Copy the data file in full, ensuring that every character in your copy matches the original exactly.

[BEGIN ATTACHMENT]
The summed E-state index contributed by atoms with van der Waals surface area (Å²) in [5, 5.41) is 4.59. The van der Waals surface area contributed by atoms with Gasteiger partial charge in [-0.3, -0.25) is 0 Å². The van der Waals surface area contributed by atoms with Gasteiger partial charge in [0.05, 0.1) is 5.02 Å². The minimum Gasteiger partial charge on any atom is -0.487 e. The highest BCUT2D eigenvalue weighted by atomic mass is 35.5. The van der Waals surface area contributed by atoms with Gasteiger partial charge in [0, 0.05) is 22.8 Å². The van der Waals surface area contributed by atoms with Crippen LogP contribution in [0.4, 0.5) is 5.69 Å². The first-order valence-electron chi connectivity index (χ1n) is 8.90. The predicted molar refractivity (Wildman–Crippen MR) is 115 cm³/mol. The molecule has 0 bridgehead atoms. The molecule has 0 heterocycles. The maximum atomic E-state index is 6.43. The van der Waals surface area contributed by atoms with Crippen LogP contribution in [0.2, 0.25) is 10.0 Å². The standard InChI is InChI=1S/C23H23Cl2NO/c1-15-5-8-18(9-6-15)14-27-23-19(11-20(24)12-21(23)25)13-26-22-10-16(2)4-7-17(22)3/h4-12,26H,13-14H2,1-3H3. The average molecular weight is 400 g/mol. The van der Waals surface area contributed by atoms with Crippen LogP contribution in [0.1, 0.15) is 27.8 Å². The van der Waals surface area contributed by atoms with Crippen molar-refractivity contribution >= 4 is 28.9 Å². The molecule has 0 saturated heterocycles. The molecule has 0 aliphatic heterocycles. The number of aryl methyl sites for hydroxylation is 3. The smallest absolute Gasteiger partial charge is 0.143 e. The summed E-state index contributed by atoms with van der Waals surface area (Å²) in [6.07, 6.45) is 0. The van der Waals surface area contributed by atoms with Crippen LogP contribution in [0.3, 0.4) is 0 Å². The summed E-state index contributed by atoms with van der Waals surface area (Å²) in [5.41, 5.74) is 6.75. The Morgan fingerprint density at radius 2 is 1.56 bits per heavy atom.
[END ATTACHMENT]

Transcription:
The summed E-state index contributed by atoms with van der Waals surface area (Å²) in [5, 5.41) is 4.59. The van der Waals surface area contributed by atoms with Gasteiger partial charge in [-0.3, -0.25) is 0 Å². The van der Waals surface area contributed by atoms with Gasteiger partial charge in [0.05, 0.1) is 5.02 Å². The minimum Gasteiger partial charge on any atom is -0.487 e. The highest BCUT2D eigenvalue weighted by atomic mass is 35.5. The van der Waals surface area contributed by atoms with Gasteiger partial charge in [0, 0.05) is 22.8 Å². The van der Waals surface area contributed by atoms with Crippen LogP contribution in [0.4, 0.5) is 5.69 Å². The first-order valence-electron chi connectivity index (χ1n) is 8.90. The predicted molar refractivity (Wildman–Crippen MR) is 115 cm³/mol. The molecule has 0 bridgehead atoms. The molecule has 0 heterocycles. The maximum atomic E-state index is 6.43. The van der Waals surface area contributed by atoms with Crippen LogP contribution in [0.2, 0.25) is 10.0 Å². The standard InChI is InChI=1S/C23H23Cl2NO/c1-15-5-8-18(9-6-15)14-27-23-19(11-20(24)12-21(23)25)13-26-22-10-16(2)4-7-17(22)3/h4-12,26H,13-14H2,1-3H3. The average molecular weight is 400 g/mol. The van der Waals surface area contributed by atoms with Crippen LogP contribution in [0.1, 0.15) is 27.8 Å². The van der Waals surface area contributed by atoms with Crippen molar-refractivity contribution >= 4 is 28.9 Å². The molecule has 0 saturated heterocycles. The molecule has 0 aliphatic heterocycles. The number of aryl methyl sites for hydroxylation is 3. The smallest absolute Gasteiger partial charge is 0.143 e. The summed E-state index contributed by atoms with van der Waals surface area (Å²) in [6.07, 6.45) is 0. The van der Waals surface area contributed by atoms with Crippen LogP contribution in [0.3, 0.4) is 0 Å². The summed E-state index contributed by atoms with van der Waals surface area (Å²) in [5.41, 5.74) is 6.75. The Morgan fingerprint density at radius 2 is 1.56 bits per heavy atom.